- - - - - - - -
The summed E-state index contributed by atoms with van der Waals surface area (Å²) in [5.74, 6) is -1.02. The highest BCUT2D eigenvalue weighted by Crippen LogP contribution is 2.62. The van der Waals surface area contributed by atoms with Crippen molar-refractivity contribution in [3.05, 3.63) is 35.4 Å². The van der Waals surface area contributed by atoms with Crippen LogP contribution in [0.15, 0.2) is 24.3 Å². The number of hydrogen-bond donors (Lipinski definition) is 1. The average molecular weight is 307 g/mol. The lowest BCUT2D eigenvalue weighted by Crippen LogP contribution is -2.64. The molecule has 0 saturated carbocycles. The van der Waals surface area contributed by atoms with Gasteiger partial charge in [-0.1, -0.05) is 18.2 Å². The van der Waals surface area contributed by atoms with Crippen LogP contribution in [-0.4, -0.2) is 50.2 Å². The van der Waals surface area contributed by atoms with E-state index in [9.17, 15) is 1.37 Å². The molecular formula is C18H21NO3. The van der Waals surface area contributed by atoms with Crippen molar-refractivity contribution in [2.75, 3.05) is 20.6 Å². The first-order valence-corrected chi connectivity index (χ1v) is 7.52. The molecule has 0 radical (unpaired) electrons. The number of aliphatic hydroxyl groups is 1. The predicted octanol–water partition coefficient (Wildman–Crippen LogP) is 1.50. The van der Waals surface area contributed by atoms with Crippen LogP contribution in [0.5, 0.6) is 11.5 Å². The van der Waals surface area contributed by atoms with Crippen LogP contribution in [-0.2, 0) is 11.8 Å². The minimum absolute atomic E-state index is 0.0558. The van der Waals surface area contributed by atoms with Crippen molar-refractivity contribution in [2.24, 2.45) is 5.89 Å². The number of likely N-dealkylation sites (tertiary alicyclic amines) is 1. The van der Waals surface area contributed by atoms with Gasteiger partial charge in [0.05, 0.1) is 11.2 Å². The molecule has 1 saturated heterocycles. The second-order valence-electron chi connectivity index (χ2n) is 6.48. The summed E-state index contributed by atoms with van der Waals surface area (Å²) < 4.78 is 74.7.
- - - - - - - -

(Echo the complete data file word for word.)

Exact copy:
The summed E-state index contributed by atoms with van der Waals surface area (Å²) in [5.74, 6) is -1.02. The highest BCUT2D eigenvalue weighted by Crippen LogP contribution is 2.62. The van der Waals surface area contributed by atoms with Crippen molar-refractivity contribution in [3.05, 3.63) is 35.4 Å². The van der Waals surface area contributed by atoms with Crippen LogP contribution in [0.15, 0.2) is 24.3 Å². The number of hydrogen-bond donors (Lipinski definition) is 1. The average molecular weight is 307 g/mol. The lowest BCUT2D eigenvalue weighted by Crippen LogP contribution is -2.64. The molecule has 0 saturated carbocycles. The van der Waals surface area contributed by atoms with Gasteiger partial charge in [-0.1, -0.05) is 18.2 Å². The van der Waals surface area contributed by atoms with Crippen LogP contribution in [-0.4, -0.2) is 50.2 Å². The van der Waals surface area contributed by atoms with E-state index in [9.17, 15) is 1.37 Å². The molecular formula is C18H21NO3. The van der Waals surface area contributed by atoms with Crippen molar-refractivity contribution in [2.75, 3.05) is 20.6 Å². The first-order valence-corrected chi connectivity index (χ1v) is 7.52. The molecule has 0 radical (unpaired) electrons. The number of aliphatic hydroxyl groups is 1. The predicted octanol–water partition coefficient (Wildman–Crippen LogP) is 1.50. The van der Waals surface area contributed by atoms with Crippen LogP contribution in [0.5, 0.6) is 11.5 Å². The van der Waals surface area contributed by atoms with Crippen LogP contribution in [-0.2, 0) is 11.8 Å². The minimum absolute atomic E-state index is 0.0558. The van der Waals surface area contributed by atoms with Crippen molar-refractivity contribution in [2.24, 2.45) is 5.89 Å². The number of likely N-dealkylation sites (tertiary alicyclic amines) is 1. The van der Waals surface area contributed by atoms with Gasteiger partial charge in [0.05, 0.1) is 11.2 Å². The molecule has 1 saturated heterocycles. The second-order valence-electron chi connectivity index (χ2n) is 6.48. The summed E-state index contributed by atoms with van der Waals surface area (Å²) < 4.78 is 74.7.